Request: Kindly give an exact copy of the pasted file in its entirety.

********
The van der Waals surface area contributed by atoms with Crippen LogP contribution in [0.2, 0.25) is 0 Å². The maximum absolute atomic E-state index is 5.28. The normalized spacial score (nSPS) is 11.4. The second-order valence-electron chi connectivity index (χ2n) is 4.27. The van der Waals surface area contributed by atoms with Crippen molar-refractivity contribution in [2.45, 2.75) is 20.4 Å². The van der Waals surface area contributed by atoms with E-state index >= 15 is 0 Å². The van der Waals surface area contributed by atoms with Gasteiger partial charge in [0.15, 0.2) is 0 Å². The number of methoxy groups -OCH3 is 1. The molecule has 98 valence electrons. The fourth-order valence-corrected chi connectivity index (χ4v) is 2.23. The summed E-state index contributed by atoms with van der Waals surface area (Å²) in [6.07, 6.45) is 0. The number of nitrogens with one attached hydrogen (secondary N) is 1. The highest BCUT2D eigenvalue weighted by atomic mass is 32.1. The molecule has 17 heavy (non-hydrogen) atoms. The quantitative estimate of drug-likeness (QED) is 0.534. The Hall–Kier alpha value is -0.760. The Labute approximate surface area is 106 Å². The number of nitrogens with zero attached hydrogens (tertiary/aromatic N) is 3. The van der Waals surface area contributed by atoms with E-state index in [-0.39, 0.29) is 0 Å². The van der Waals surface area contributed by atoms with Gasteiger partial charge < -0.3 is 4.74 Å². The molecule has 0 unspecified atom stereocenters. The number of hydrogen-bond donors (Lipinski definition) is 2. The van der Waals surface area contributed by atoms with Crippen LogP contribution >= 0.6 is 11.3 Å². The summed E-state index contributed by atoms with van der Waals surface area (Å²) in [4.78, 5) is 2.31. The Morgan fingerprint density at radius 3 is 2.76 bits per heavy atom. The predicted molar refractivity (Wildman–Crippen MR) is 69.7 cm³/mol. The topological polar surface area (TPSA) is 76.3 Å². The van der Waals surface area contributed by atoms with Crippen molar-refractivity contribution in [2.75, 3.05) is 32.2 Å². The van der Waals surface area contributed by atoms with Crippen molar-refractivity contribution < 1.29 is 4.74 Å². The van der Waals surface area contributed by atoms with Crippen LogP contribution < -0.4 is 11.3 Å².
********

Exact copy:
The van der Waals surface area contributed by atoms with Crippen LogP contribution in [0.2, 0.25) is 0 Å². The maximum absolute atomic E-state index is 5.28. The normalized spacial score (nSPS) is 11.4. The second-order valence-electron chi connectivity index (χ2n) is 4.27. The van der Waals surface area contributed by atoms with Crippen molar-refractivity contribution in [2.45, 2.75) is 20.4 Å². The van der Waals surface area contributed by atoms with E-state index >= 15 is 0 Å². The van der Waals surface area contributed by atoms with Gasteiger partial charge in [0.15, 0.2) is 0 Å². The number of methoxy groups -OCH3 is 1. The molecule has 98 valence electrons. The fourth-order valence-corrected chi connectivity index (χ4v) is 2.23. The summed E-state index contributed by atoms with van der Waals surface area (Å²) in [6.07, 6.45) is 0. The number of nitrogens with one attached hydrogen (secondary N) is 1. The highest BCUT2D eigenvalue weighted by atomic mass is 32.1. The molecule has 17 heavy (non-hydrogen) atoms. The quantitative estimate of drug-likeness (QED) is 0.534. The Hall–Kier alpha value is -0.760. The Labute approximate surface area is 106 Å². The number of nitrogens with zero attached hydrogens (tertiary/aromatic N) is 3. The van der Waals surface area contributed by atoms with E-state index in [-0.39, 0.29) is 0 Å². The van der Waals surface area contributed by atoms with Gasteiger partial charge < -0.3 is 4.74 Å². The molecule has 0 unspecified atom stereocenters. The number of hydrogen-bond donors (Lipinski definition) is 2. The van der Waals surface area contributed by atoms with Crippen LogP contribution >= 0.6 is 11.3 Å². The summed E-state index contributed by atoms with van der Waals surface area (Å²) in [4.78, 5) is 2.31. The Morgan fingerprint density at radius 3 is 2.76 bits per heavy atom. The predicted molar refractivity (Wildman–Crippen MR) is 69.7 cm³/mol. The topological polar surface area (TPSA) is 76.3 Å². The van der Waals surface area contributed by atoms with Crippen molar-refractivity contribution in [2.75, 3.05) is 32.2 Å². The van der Waals surface area contributed by atoms with Crippen molar-refractivity contribution < 1.29 is 4.74 Å². The van der Waals surface area contributed by atoms with Crippen LogP contribution < -0.4 is 11.3 Å².